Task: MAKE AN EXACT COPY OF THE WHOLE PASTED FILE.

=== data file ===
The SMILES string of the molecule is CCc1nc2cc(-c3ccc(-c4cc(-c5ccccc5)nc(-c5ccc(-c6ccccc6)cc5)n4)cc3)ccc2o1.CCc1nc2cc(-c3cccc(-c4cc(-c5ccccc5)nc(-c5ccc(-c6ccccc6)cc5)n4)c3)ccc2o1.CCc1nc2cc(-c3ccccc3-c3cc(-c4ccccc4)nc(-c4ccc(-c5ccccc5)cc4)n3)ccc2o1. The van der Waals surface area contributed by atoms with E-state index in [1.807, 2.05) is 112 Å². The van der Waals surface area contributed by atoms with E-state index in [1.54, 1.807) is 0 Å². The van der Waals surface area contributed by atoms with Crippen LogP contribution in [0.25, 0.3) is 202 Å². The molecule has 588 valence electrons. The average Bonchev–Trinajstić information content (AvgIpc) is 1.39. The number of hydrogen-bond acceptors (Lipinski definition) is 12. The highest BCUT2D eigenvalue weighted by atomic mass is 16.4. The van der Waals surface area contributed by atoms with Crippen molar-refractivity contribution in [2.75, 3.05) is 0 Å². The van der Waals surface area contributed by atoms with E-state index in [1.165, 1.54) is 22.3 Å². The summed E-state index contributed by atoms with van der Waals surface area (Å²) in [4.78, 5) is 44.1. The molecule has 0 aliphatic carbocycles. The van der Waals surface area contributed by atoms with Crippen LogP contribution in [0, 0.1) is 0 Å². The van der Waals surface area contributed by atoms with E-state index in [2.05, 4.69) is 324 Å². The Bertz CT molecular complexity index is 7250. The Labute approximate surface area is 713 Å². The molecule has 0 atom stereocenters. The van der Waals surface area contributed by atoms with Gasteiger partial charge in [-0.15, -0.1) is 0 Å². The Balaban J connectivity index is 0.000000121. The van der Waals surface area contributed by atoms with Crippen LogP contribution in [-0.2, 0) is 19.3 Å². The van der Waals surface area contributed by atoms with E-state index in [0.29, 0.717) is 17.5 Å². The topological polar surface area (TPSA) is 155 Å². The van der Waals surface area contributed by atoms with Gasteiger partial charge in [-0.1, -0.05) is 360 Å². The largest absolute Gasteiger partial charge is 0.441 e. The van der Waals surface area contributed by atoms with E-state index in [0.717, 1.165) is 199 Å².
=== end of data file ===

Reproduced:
The SMILES string of the molecule is CCc1nc2cc(-c3ccc(-c4cc(-c5ccccc5)nc(-c5ccc(-c6ccccc6)cc5)n4)cc3)ccc2o1.CCc1nc2cc(-c3cccc(-c4cc(-c5ccccc5)nc(-c5ccc(-c6ccccc6)cc5)n4)c3)ccc2o1.CCc1nc2cc(-c3ccccc3-c3cc(-c4ccccc4)nc(-c4ccc(-c5ccccc5)cc4)n3)ccc2o1. The van der Waals surface area contributed by atoms with E-state index in [1.807, 2.05) is 112 Å². The van der Waals surface area contributed by atoms with E-state index in [1.54, 1.807) is 0 Å². The van der Waals surface area contributed by atoms with Crippen LogP contribution in [0.25, 0.3) is 202 Å². The molecule has 588 valence electrons. The average Bonchev–Trinajstić information content (AvgIpc) is 1.39. The number of hydrogen-bond acceptors (Lipinski definition) is 12. The highest BCUT2D eigenvalue weighted by atomic mass is 16.4. The van der Waals surface area contributed by atoms with Crippen molar-refractivity contribution in [2.75, 3.05) is 0 Å². The van der Waals surface area contributed by atoms with E-state index in [1.165, 1.54) is 22.3 Å². The summed E-state index contributed by atoms with van der Waals surface area (Å²) in [4.78, 5) is 44.1. The molecule has 0 aliphatic carbocycles. The van der Waals surface area contributed by atoms with Crippen LogP contribution in [0, 0.1) is 0 Å². The van der Waals surface area contributed by atoms with E-state index in [2.05, 4.69) is 324 Å². The Bertz CT molecular complexity index is 7250. The Labute approximate surface area is 713 Å². The molecule has 0 atom stereocenters. The van der Waals surface area contributed by atoms with Gasteiger partial charge in [-0.15, -0.1) is 0 Å². The Balaban J connectivity index is 0.000000121. The van der Waals surface area contributed by atoms with Crippen LogP contribution in [-0.2, 0) is 19.3 Å². The van der Waals surface area contributed by atoms with E-state index in [0.29, 0.717) is 17.5 Å². The topological polar surface area (TPSA) is 155 Å². The van der Waals surface area contributed by atoms with Gasteiger partial charge in [-0.1, -0.05) is 360 Å². The largest absolute Gasteiger partial charge is 0.441 e. The van der Waals surface area contributed by atoms with E-state index in [0.717, 1.165) is 199 Å².